Talk won’t work with North Korea: US

391

International desk, August 31: US Defence Secretary James Mattis has said the US is “never out of diplomatic solutions” in dealing with North Korea.

It comes after President Donald Trump tweeted that “talking is not the answer” to the country’s military ambitions.

APRIL 15, 2017 AND APRIL 29, 2017 FILE PHOTOS FILE – This combination of photos shows North Korean leader Kim Jong Un on April 15, 2017, in Pyongyang, North Korea, left, and U.S. President Donald Trump in Washington on April 29, 2017. The notion of a substantive sit-down between North Korean leader Kim Jong Un and U.S. President Donald Trump – the most gazed-upon figures of this moment in the planet’s history – is a staggering prospect and a potential logistical nightmare if the two countries ever tried to make it happen. (AP Photo/Wong Maye-E, Pablo Martinez Monsivais, Files)

Russia has also warned the US against taking military action, saying it would be “fraught with unpredictable consequences”.

North Korea caused alarm by firing a missile over Japan on Tuesday.

The missile, which Japan called an “unprecedented” threat, crossed the northern Hokkaido region early on Tuesday, triggering public alerts to take cover, before landing in the sea about 1,180km (730 miles) off the coast.

North Korea later said it was “the first step” of wider military operations in the Pacific, and repeated its threats to the US Pacific island of Guam.

Just days ago, Mr Trump had said he believed North Korean leader Kim Jong-un was “starting to respect” the US.

But in a tweet late on Wednesday, he said: “The US has been talking to North Korea, and paying them extortion money, for 25 years. Talking is not the answer!”

But when asked whether it was true that the US had lost hope in diplomacy, Mr Mattis openly disagreed with the president saying: “No. We are never out of diplomatic solutions.”

He was speaking as he met his South Korean counterpart, Song Young-moo, at the Pentagon.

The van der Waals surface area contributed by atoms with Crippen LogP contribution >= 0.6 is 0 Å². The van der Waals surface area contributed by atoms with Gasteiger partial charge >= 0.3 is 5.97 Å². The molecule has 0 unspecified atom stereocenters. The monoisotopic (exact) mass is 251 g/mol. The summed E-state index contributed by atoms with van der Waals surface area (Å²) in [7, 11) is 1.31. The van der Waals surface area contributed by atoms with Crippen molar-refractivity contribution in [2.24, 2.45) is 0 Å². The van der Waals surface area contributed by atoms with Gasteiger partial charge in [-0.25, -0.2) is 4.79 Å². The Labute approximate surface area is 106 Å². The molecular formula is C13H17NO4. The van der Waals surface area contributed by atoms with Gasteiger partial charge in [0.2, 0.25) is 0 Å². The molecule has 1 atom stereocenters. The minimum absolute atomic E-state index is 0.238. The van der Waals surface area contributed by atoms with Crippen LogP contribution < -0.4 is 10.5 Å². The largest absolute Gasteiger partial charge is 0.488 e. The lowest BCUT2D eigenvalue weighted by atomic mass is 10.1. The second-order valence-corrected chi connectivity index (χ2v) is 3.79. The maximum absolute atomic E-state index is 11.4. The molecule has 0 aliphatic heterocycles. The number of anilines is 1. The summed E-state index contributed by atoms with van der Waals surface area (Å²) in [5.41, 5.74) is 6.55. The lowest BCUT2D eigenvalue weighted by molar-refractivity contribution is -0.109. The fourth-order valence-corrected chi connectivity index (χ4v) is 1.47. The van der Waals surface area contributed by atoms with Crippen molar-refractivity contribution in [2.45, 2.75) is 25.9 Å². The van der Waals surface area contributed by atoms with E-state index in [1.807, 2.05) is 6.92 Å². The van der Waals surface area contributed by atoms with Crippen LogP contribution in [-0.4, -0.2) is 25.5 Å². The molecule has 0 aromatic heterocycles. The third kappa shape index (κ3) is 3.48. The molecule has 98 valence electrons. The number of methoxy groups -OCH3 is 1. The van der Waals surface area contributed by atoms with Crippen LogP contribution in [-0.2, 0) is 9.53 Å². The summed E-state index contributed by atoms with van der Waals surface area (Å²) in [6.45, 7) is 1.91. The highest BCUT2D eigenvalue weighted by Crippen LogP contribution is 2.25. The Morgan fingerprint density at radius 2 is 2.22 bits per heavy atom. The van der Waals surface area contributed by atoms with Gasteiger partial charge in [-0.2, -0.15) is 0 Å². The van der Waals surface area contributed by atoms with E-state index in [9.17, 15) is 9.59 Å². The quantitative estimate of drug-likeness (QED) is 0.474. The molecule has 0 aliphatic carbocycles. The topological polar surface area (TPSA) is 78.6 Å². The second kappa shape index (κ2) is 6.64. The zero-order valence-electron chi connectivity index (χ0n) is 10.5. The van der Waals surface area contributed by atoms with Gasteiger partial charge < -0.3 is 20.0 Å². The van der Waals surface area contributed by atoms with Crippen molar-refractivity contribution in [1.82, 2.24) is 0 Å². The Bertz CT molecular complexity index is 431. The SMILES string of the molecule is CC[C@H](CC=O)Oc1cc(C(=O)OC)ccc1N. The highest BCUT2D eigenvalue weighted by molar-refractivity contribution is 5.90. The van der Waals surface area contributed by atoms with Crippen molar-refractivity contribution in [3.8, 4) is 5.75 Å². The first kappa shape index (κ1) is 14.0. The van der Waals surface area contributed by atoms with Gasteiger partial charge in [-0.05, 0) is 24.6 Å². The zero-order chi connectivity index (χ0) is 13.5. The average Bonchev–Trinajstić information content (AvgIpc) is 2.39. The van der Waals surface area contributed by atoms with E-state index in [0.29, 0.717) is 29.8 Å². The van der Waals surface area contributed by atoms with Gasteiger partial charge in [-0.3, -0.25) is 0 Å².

“We continue to work together, and the minister and I share a responsibility to provide for the protection of our nations, our populations and our interests.”

Russia, which shares a tiny border with North Korea and a maritime border with Japan, has said that US military activity in the region is partly to blame for the increase in tensions.

In a phone call on Wednesday, Foreign Minister Sergei Lavrov told US Secretary of State Rex Tillerson that diplomacy was the only way to overcome tensions on the Korean peninsula, which have been escalating in recent months.

A military solution would be “fraught with unpredictable consequences,” Reuters quoted Mr Lavrov as saying.

He also said any further strengthening of sanctions against North Korea by the UN would be counter-productive.

Meeting on Tuesday, the UN Security Council had unanimously condemned the launch and again demanded North Korea cease all missile testing. But it did not push for new sanctions.

Speaking in Geneva at a UN Conference on Disarmament, North Korean diplomat Ju Yong-chol insisted the North would not be stifled and “will not hesitate to take further tougher counter-measures.”

He said Pyongyang strongly rejected the “fabricated” stories that it was to blame for the tensions of the Korean peninsula.

Source: Agencies